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How Ethan Hawke is able to schedule our interview is a miracle. “Do you want to talk while we walk to my apartment,” he asks, quickly pulling up directions from Fort Greene to his Boerum Hill, Brooklyn, brownstone. To say the actor’s busy is an understatement. Since 2015, the 45-year-old Boyhood star has played Chet Baker in the biopic Born to Be Blue, released a documentary on pianist Seymour Bernstein, Seymour: An Introduction, and published a book—his third—Rules for a Knight. And that’s just a sampling. His screwball comedy Maggie’s Plan just came out in theaters. And then there’s the business of the Magnificent Seven remake, the action movie which reteams Hawke with his Training Day costar Denzel Washington. Why, then, are we talking about comics? Because between all those obligations, Hawke was cowriting a graphic novel, Indeh: A Story of the Apache Wars, with artist Greg Ruth, delving deep into a conflict that’s largely glossed over. (You’ll know the name Geronimo, but the rest? Not so much.) “It’s a dark and unsettled wound that we haven’t quite healed from yet,” says Ruth about bringing the battles to life—over a six-year period. Hawke, though, is accustomed to delayed gratification: Boyhood and Richard Linklater’s “Before” series were both shot over the course of a decade or more. And it’s clear the father of four—who’s stopped on the street three times by fans during our discussion—thrives with a full plate of work in front of him. At the end of our walk, he tells me he’s off to midtown. For what? The New York Public Library, where he’s joining the board of trustees. Why not, right?
Is it tough to juggle all these projects at once?
It is tough. One of the things that’s really hard about acting is the inconsistency of it, the ups and downs. You have a lot of work, you don’t have any work. Giving myself long-term projects that I really believe in—getting the opportunity to work with Greg—it’s making myself a student again. And I’ve had a lot of long-term projects come to an end in a short period of time. It’s a weird moment in my life, shedding these skins, so to speak.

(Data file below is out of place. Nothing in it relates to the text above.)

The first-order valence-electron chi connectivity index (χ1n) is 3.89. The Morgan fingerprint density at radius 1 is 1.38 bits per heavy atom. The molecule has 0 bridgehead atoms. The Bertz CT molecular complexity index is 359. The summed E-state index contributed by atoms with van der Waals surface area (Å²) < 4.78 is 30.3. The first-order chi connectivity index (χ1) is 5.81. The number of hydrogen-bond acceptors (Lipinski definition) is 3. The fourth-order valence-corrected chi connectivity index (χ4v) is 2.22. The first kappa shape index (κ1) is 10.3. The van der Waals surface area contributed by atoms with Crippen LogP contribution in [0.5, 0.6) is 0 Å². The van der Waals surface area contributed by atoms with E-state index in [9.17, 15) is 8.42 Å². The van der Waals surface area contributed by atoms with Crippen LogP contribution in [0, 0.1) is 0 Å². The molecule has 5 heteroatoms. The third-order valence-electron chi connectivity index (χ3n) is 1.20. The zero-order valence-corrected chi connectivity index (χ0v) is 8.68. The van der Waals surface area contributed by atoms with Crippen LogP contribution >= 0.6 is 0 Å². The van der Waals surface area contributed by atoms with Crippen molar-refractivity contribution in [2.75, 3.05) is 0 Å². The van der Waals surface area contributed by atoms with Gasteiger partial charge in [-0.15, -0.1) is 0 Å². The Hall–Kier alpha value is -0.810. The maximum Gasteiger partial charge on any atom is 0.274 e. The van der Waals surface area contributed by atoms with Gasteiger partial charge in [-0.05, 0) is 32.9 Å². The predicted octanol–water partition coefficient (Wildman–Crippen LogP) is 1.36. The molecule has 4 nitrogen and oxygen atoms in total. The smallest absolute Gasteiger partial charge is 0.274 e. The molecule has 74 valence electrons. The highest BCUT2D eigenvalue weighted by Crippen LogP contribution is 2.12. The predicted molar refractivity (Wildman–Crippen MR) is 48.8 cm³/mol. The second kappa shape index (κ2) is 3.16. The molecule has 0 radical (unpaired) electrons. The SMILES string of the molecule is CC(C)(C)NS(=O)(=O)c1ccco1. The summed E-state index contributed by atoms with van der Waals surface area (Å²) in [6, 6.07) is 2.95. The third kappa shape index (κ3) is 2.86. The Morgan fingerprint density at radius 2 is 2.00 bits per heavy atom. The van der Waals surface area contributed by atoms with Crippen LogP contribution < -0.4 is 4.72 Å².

You’re playing the long game.
One thing I’ve learned is the great lesson of Boyhood: the value of patience. There’s no finish line, really. There’s no race to be won. The slower and longer I tend to work on things, the better they turn out. You can’t control everything. And Indeh is a great example. It was kind of like I cowrote and produced a movie. And Greg Ruth directed it, starred in it, did the costumes, the cinematography and the music. He was in control of so much. And I had to give over to that and embrace it and learn from him.
Why a graphic novel?
I had been trying to make this a movie and really kind of gave up. And I was in Forbidden Planet here in the city with my son, and all of a sudden, it occurred to me that maybe the story would be better served as a graphic novel. There were a lot of things that were going to be very difficult in the film.
Still, even this ended up taking years. Longer than most films, even.
If you told me when Greg and I first met that we were gonna be six years away from completing, I would have been like, “What the?” I wouldn’t have believed it.
One of the things that’s most interesting about you is the way you’re able to mix these kind of low-budget projects with blockbusters.